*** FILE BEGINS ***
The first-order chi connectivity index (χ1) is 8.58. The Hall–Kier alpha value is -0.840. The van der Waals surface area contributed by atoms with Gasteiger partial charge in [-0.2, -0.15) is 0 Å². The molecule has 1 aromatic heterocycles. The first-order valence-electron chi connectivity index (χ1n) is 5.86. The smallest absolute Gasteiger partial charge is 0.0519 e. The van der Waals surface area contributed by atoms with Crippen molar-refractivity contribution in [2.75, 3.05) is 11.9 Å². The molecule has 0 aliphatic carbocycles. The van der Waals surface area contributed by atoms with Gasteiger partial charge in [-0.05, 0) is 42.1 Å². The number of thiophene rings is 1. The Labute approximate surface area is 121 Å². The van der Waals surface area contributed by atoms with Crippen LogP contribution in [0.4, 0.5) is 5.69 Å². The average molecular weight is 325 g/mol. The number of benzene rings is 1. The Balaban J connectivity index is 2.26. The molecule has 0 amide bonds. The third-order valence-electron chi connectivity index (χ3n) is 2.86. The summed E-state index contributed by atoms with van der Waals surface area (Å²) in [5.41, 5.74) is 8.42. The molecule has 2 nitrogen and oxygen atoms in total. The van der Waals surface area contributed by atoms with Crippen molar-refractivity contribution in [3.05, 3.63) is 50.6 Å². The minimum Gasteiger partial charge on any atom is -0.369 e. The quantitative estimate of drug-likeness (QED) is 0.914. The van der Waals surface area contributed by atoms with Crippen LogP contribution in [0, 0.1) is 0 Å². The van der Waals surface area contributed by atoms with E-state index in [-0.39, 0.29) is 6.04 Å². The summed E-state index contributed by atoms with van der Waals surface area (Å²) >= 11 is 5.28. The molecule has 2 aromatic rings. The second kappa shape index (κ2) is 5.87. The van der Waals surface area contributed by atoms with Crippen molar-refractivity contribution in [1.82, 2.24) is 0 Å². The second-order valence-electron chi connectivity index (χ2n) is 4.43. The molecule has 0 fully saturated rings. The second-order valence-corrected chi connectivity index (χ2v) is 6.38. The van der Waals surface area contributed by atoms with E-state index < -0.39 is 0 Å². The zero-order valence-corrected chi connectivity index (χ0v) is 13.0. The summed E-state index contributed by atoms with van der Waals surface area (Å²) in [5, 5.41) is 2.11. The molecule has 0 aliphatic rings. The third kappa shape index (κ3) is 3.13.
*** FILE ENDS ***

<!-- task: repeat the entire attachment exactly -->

The first-order chi connectivity index (χ1) is 8.58. The Hall–Kier alpha value is -0.840. The van der Waals surface area contributed by atoms with Gasteiger partial charge in [-0.2, -0.15) is 0 Å². The molecule has 1 aromatic heterocycles. The first-order valence-electron chi connectivity index (χ1n) is 5.86. The smallest absolute Gasteiger partial charge is 0.0519 e. The van der Waals surface area contributed by atoms with Crippen molar-refractivity contribution in [2.75, 3.05) is 11.9 Å². The molecule has 0 aliphatic carbocycles. The van der Waals surface area contributed by atoms with Gasteiger partial charge in [-0.05, 0) is 42.1 Å². The number of thiophene rings is 1. The Labute approximate surface area is 121 Å². The van der Waals surface area contributed by atoms with Crippen LogP contribution in [0.4, 0.5) is 5.69 Å². The average molecular weight is 325 g/mol. The number of benzene rings is 1. The Balaban J connectivity index is 2.26. The molecule has 0 amide bonds. The third-order valence-electron chi connectivity index (χ3n) is 2.86. The summed E-state index contributed by atoms with van der Waals surface area (Å²) in [5.41, 5.74) is 8.42. The molecule has 2 nitrogen and oxygen atoms in total. The van der Waals surface area contributed by atoms with Crippen molar-refractivity contribution in [3.05, 3.63) is 50.6 Å². The minimum Gasteiger partial charge on any atom is -0.369 e. The quantitative estimate of drug-likeness (QED) is 0.914. The van der Waals surface area contributed by atoms with Crippen LogP contribution in [0, 0.1) is 0 Å². The van der Waals surface area contributed by atoms with E-state index in [-0.39, 0.29) is 6.04 Å². The summed E-state index contributed by atoms with van der Waals surface area (Å²) >= 11 is 5.28. The molecule has 2 aromatic rings. The second kappa shape index (κ2) is 5.87. The van der Waals surface area contributed by atoms with Crippen molar-refractivity contribution in [1.82, 2.24) is 0 Å². The second-order valence-electron chi connectivity index (χ2n) is 4.43. The molecule has 0 fully saturated rings. The second-order valence-corrected chi connectivity index (χ2v) is 6.38. The van der Waals surface area contributed by atoms with E-state index < -0.39 is 0 Å². The zero-order valence-corrected chi connectivity index (χ0v) is 13.0. The summed E-state index contributed by atoms with van der Waals surface area (Å²) in [5, 5.41) is 2.11. The molecule has 0 aliphatic rings. The third kappa shape index (κ3) is 3.13.